On Monday in Washington, DC, Microsoft will kick off its annual Worldwide Partner Conference (WPC). Over the last few months, new CEO Satya Nadella has taken the stage before a number of important Microsoft constituents, including developers and investors. Nadella has earned mostly praise for these appearances, but partners will bring their own set of unique needs and questions.
Microsoft handles sales and support for more of its products and services than it has in the past, but it still counts on partners for billions in revenue. Nadella no doubt knows that he and other execs will need to put on a persuasive show at the WPC. On Wednesday, the company made a barrage of cloud-related announcements to set the tone, and if that weren't enough, Nadella published a 3,000-word essay on Thursday outlining his philosophies and goals as CEO.
What can you expect from Microsoft at the WPC? Here are three things to watch.
1. Satya Nadella will focus on Microsoft's "unique strength": productivity.
As soon as he began making public appearances as CEO, Nadella said Microsoft must focus on its unique strengths. What he meant by this was initially somewhat abstract, though many appreciated his focus on distinct capabilities, rather than trying to follow whatever Apple and Google are doing. In Thursday's letter, he got more specific, clarifying that Microsoft's strength is its ability to create productivity platforms.
This viewpoint caters to business-oriented users who traditionally have made up the biggest chunk of Microsoft's user base, but the company still has its eye on consumers. Nadella made it clear that, because average consumers still have to be productive, he considers all customers "dual users" whose personal and professional data must be handled separately.
2. Microsoft execs will talk up Azure and Office 365.
On Thursday, Nadella said Microsoft's Cloud OS, which strings on-premises servers to hybrid and public cloud services, will give the company an edge as more companies embrace cloud products. This isn't just salesmanship. Whether for logistical reasons or because they want to keep tight control over data, most companies aren't going to jump wholesale to hosted cloud services. At the same time, cloud services offer compelling economies of scale. Resources can be scaled on demand, and IT staffers can focus on business-driving projects instead of daily maintenance, for example. Businesses need a way to move between the on-premises and cloud worlds. Microsoft's ability to provide this bridge -- and to convince partners to help -- will be central to its growth.
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As the cloud backbone for many of Microsoft's hosted services, Azure is already recognized as a robust platform. Company execs will surely point out the blistering pace at which Microsoft has added capabilities. Azure StorSimple, a recently announced on-premises hardware appliance that integrates with Azure for backup and disaster recovery, likely will be among the new options Microsoft shows off at the WPC.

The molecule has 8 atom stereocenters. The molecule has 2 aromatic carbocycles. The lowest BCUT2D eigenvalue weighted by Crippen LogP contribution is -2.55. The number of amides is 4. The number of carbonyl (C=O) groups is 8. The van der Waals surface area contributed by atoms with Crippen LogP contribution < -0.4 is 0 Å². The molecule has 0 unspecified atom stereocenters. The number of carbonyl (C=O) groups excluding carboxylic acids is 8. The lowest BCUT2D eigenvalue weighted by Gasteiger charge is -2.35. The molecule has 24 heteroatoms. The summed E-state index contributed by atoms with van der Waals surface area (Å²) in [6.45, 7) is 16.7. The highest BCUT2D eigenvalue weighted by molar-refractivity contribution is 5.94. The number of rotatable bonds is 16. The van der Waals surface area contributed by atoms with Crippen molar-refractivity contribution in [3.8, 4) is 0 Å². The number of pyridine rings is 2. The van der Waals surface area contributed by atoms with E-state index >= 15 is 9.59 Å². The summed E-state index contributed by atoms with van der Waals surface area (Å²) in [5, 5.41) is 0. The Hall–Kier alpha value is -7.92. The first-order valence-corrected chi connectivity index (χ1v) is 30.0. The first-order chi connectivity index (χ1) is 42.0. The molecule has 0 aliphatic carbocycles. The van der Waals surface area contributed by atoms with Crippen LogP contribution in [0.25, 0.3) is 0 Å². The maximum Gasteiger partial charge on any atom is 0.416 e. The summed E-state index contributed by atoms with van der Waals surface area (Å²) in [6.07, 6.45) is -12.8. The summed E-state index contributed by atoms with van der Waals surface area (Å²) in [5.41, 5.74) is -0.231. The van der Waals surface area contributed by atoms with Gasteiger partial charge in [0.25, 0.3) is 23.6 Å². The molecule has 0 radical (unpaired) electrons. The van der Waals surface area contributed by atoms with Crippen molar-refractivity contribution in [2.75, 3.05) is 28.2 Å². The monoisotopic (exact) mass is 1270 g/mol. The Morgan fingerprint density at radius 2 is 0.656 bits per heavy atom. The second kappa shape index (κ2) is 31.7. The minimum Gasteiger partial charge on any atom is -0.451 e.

Microsoft also will brag about Office 365, which it says is the fastest-growing product in company history. Expect to hear Nadella and other execs talk about Office becoming more productive and personalized thanks to machine-learning tools. Microsoft has already previewed upcoming products such as Power BI Q&A, which allows users to perform data analysis via natural-language queries. This could make analytics more user friendly to non-data scientists. Other upcoming Office 365 releases include Delve, which learns which people and tasks are most important to the user and automatically surfaces helpful and timely information.
3. Microsoft will face questions about partner support, device efforts, and the future of Windows.
Microsoft is riding a lot of positive momentum into the WPC. When the worst that can be said of Azure is that it's still second fiddle to Amazon in the overall cloud world, Microsoft has to feel good about its progress.
That said, the company has hit several bumps recently, and it still faces uncertainties carried over from the Ballmer era. Recent Lync and Exchange Online outages have raised concerns about Microsoft's responsiveness and real-time customer support. Confusion over the number of iPv4 addresses available to Microsoft, and how it will move to IPv6, is another potential issue.
Meanwhile, as Microsoft forges unions with Salesforce.com and other potential competitors, it will have to help its larger partner community understand the new landscape. Some partners will expect more guidance. It's difficult, after all, to move one's catalogue from on-premises packages to hybrid and public cloud offerings. This difficulty is slightly compounded by the fact that Nadella rarely mentioned partners in his first appearances. The new CEO has assiduously repeated pet phrases, distanced himself from certain Ballmer slogans, and otherwise worked to put his rhetorical stamp on Microsoft messaging. Given his focus on language, some partners were troubled when they received so little attention during early speeches. In recent weeks, partners have become a bigger Nadella talking point.
As much as the WPC will revolve around Microsoft's cloud products, Windows and Windows Phone remain lingering question marks. Rumors hold that Microsoft recognizes Windows 8 has turned into Vista Version 2, and that it is barreling toward Threshold, a new version that might be called Windows 9 and will finally restore the Start menu. Will Nadella give partners a sneak peak at Threshold? Will he explain a strategy for Nokia and Windows Phone?
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